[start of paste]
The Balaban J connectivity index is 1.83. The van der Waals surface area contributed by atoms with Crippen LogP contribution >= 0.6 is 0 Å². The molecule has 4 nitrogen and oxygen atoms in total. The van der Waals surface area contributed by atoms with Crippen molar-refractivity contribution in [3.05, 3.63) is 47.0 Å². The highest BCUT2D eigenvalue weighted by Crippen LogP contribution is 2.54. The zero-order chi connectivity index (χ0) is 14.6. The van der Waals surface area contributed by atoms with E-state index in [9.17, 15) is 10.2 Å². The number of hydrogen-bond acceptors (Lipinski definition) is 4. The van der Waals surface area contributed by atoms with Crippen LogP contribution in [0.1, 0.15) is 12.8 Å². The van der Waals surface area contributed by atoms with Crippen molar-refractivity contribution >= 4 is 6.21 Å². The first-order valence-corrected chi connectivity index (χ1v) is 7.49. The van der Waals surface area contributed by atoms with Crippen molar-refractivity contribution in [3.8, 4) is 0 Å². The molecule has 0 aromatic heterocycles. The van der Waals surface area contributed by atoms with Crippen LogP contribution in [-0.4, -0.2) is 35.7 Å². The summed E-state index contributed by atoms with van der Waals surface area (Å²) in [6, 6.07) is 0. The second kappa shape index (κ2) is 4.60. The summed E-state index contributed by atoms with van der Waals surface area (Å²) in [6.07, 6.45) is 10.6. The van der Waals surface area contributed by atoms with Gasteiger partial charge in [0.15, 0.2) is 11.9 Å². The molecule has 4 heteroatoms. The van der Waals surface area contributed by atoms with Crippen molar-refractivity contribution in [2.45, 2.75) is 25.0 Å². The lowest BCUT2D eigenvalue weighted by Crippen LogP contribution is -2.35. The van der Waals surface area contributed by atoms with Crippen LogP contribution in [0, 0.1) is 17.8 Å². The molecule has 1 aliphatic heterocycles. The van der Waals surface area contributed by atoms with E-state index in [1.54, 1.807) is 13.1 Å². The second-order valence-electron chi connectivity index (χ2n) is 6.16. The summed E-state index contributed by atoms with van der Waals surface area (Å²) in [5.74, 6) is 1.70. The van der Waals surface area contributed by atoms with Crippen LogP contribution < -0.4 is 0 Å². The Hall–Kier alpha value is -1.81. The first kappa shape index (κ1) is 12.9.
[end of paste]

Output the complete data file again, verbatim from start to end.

The Balaban J connectivity index is 1.83. The van der Waals surface area contributed by atoms with Crippen LogP contribution >= 0.6 is 0 Å². The molecule has 4 nitrogen and oxygen atoms in total. The van der Waals surface area contributed by atoms with Crippen molar-refractivity contribution in [3.05, 3.63) is 47.0 Å². The highest BCUT2D eigenvalue weighted by Crippen LogP contribution is 2.54. The zero-order chi connectivity index (χ0) is 14.6. The van der Waals surface area contributed by atoms with E-state index in [9.17, 15) is 10.2 Å². The number of hydrogen-bond acceptors (Lipinski definition) is 4. The van der Waals surface area contributed by atoms with Crippen LogP contribution in [0.1, 0.15) is 12.8 Å². The van der Waals surface area contributed by atoms with Crippen molar-refractivity contribution >= 4 is 6.21 Å². The first-order valence-corrected chi connectivity index (χ1v) is 7.49. The van der Waals surface area contributed by atoms with Crippen molar-refractivity contribution in [3.8, 4) is 0 Å². The molecule has 0 aromatic heterocycles. The van der Waals surface area contributed by atoms with Crippen LogP contribution in [-0.4, -0.2) is 35.7 Å². The summed E-state index contributed by atoms with van der Waals surface area (Å²) in [6, 6.07) is 0. The second kappa shape index (κ2) is 4.60. The summed E-state index contributed by atoms with van der Waals surface area (Å²) in [6.07, 6.45) is 10.6. The van der Waals surface area contributed by atoms with Gasteiger partial charge in [0.15, 0.2) is 11.9 Å². The molecule has 4 heteroatoms. The van der Waals surface area contributed by atoms with Crippen molar-refractivity contribution in [2.45, 2.75) is 25.0 Å². The lowest BCUT2D eigenvalue weighted by Crippen LogP contribution is -2.35. The van der Waals surface area contributed by atoms with Crippen LogP contribution in [0, 0.1) is 17.8 Å². The molecule has 1 aliphatic heterocycles. The van der Waals surface area contributed by atoms with E-state index in [1.54, 1.807) is 13.1 Å². The second-order valence-electron chi connectivity index (χ2n) is 6.16. The summed E-state index contributed by atoms with van der Waals surface area (Å²) in [5.74, 6) is 1.70. The van der Waals surface area contributed by atoms with Crippen LogP contribution < -0.4 is 0 Å². The Hall–Kier alpha value is -1.81. The first kappa shape index (κ1) is 12.9.